7

As a tongue-in-cheek joke, I'm trying to make a motto out of Russian phrase "впихнуть невпихуемое", which is literally translated as "to squeeze unsqueezable". 'Squeeze' being used in this context as 'to forcibly fit something into a tight place'.

This is a more informal version of "put a camel through the eye of a needle", basically.

I don't know a slightest bit of Latin, so tried my best with Wikipedia and came up with this:

urgeo inurgor

Rationale:

  • urgeo is something which comes in Google Translate for 'push'/'press'
  • in as a negative prefix
  • taken the stem urg- for the second word
  • -or suffix — one of verb-to-noun suffixes I found in the Wiki list

So, question is: Is this an accurate representation of the above ('to squeeze the unsqueezable')? Or is there a better way to squeeze the meaning in?

1
  • 2
    FWIW the camel through the eye of a needle is camelum per foramen acus. And to put it could be camelum per foramen acus ducere
    – Rafael
    Commented May 18, 2016 at 18:52

2 Answers 2

7

Urgueo/urgeo does mean "push/press," but it's more in the sense of trying to push forward rather than into something: militarily, rivers against a shore, age against a person as time passes. I don't think it's the right word.

I'm going to offer

Magna per lacunas ponenda parvas.

as a motto. A literal translation would be something like, "Large things must be put through small gaps." Latin has a pretty free word order, and putting magna ("large") first and parvas ("small") last creates a nice balance that's characteristic of mottos and aphorisms.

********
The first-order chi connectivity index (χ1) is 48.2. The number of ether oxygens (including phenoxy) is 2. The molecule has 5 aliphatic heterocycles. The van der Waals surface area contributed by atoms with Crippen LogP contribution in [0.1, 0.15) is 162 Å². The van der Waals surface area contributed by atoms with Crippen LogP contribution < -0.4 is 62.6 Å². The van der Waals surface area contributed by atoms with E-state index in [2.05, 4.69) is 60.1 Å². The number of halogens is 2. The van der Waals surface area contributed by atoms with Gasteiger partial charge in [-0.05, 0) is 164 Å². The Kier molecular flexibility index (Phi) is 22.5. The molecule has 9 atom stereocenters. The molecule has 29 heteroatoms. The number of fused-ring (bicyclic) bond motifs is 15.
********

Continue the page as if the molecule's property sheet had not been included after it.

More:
6
  • 2
    How about instringibilia interstringere to make it more of a wordplay? Interstringo is attested; *instringibilis seems like a natural construction
    – Rafael
    Commented May 18, 2016 at 18:55
  • Well, it's attested, but it means "strangle" or "throttle," so I'm not sure it's what the OP is looking for. :) Commented May 18, 2016 at 19:04
  • It also means to squeeze tight, or am I reading it wrong?
    – Rafael
    Commented May 18, 2016 at 19:06
  • 1
    Hmm. Possibly it means that post-classically. I looked in a few places and found it in contexts where "squeeze tight" didn't make sense as a translation, but that doesn't mean it's not an option. I think, though, that even if it does mean that, inter probably indicates "between two hands" rather than "into something." Commented May 19, 2016 at 1:53
  • @Rafael I know it's been about a year and a half, but your suggestion would still make a fine answer.
    – Joonas Ilmavirta
    Commented Nov 3, 2017 at 18:18
2

Ok, four years later, at cmw's and Joonas' request, I propose,

instrinxibilia interstringere

Note that the first word isn't actually attested, but sounds like a natural construction of in– + strinxi + –bilis for unsqueezable. Here, the verb stringo means to draw tight, to bind or tie tight; to draw, bind, or press together. From that, instrinxibilia is a regular plural neuter, to mean the unsqueezable or just unsqueezable things.

The verb interstringo, -ere, in turn, is attested and means to squeeze tight.

2
  • 2
    Haha, you finally did it!
    – cmw
    Commented Aug 12, 2021 at 17:52
  • Shouldn't it be instringibilia (as in your original suggestion)?
    – TKR
    Commented Aug 13, 2021 at 1:21

Your Answer

By clicking “Post Your Answer”, you agree to our terms of service and acknowledge you have read our privacy policy.

Not the answer you're looking for? Browse other questions tagged or ask your own question.